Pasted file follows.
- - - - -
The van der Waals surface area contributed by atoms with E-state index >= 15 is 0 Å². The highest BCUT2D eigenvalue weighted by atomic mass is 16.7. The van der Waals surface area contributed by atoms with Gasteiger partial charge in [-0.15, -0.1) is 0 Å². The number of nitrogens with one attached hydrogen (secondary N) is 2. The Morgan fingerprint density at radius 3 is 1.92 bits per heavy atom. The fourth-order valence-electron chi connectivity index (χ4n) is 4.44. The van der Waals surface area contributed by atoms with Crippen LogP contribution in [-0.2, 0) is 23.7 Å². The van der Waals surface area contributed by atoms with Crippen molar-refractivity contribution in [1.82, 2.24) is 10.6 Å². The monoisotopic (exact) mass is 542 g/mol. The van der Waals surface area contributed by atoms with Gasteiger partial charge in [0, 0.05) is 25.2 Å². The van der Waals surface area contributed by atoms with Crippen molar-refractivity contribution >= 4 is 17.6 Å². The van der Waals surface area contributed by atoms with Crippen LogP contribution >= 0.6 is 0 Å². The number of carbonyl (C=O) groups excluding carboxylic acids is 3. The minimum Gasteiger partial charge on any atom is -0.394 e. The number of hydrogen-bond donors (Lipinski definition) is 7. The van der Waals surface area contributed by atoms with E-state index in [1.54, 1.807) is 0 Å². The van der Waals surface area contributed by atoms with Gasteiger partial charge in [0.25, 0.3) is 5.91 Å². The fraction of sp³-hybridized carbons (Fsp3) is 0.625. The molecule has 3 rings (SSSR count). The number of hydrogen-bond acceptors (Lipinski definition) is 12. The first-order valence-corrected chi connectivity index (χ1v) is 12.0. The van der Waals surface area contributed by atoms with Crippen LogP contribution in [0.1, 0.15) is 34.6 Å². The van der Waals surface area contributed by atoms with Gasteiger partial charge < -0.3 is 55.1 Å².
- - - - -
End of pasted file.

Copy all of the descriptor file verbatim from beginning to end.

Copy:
The van der Waals surface area contributed by atoms with E-state index >= 15 is 0 Å². The highest BCUT2D eigenvalue weighted by atomic mass is 16.7. The van der Waals surface area contributed by atoms with Gasteiger partial charge in [-0.15, -0.1) is 0 Å². The number of nitrogens with one attached hydrogen (secondary N) is 2. The Morgan fingerprint density at radius 3 is 1.92 bits per heavy atom. The fourth-order valence-electron chi connectivity index (χ4n) is 4.44. The van der Waals surface area contributed by atoms with Crippen LogP contribution in [-0.2, 0) is 23.7 Å². The van der Waals surface area contributed by atoms with Crippen molar-refractivity contribution in [1.82, 2.24) is 10.6 Å². The monoisotopic (exact) mass is 542 g/mol. The van der Waals surface area contributed by atoms with Gasteiger partial charge in [0, 0.05) is 25.2 Å². The van der Waals surface area contributed by atoms with Crippen molar-refractivity contribution >= 4 is 17.6 Å². The van der Waals surface area contributed by atoms with Crippen LogP contribution >= 0.6 is 0 Å². The number of carbonyl (C=O) groups excluding carboxylic acids is 3. The minimum Gasteiger partial charge on any atom is -0.394 e. The number of hydrogen-bond donors (Lipinski definition) is 7. The van der Waals surface area contributed by atoms with E-state index in [1.54, 1.807) is 0 Å². The van der Waals surface area contributed by atoms with Gasteiger partial charge in [0.25, 0.3) is 5.91 Å². The fraction of sp³-hybridized carbons (Fsp3) is 0.625. The molecule has 3 rings (SSSR count). The number of hydrogen-bond acceptors (Lipinski definition) is 12. The first-order valence-corrected chi connectivity index (χ1v) is 12.0. The van der Waals surface area contributed by atoms with Crippen LogP contribution in [0.1, 0.15) is 34.6 Å². The van der Waals surface area contributed by atoms with Gasteiger partial charge < -0.3 is 55.1 Å².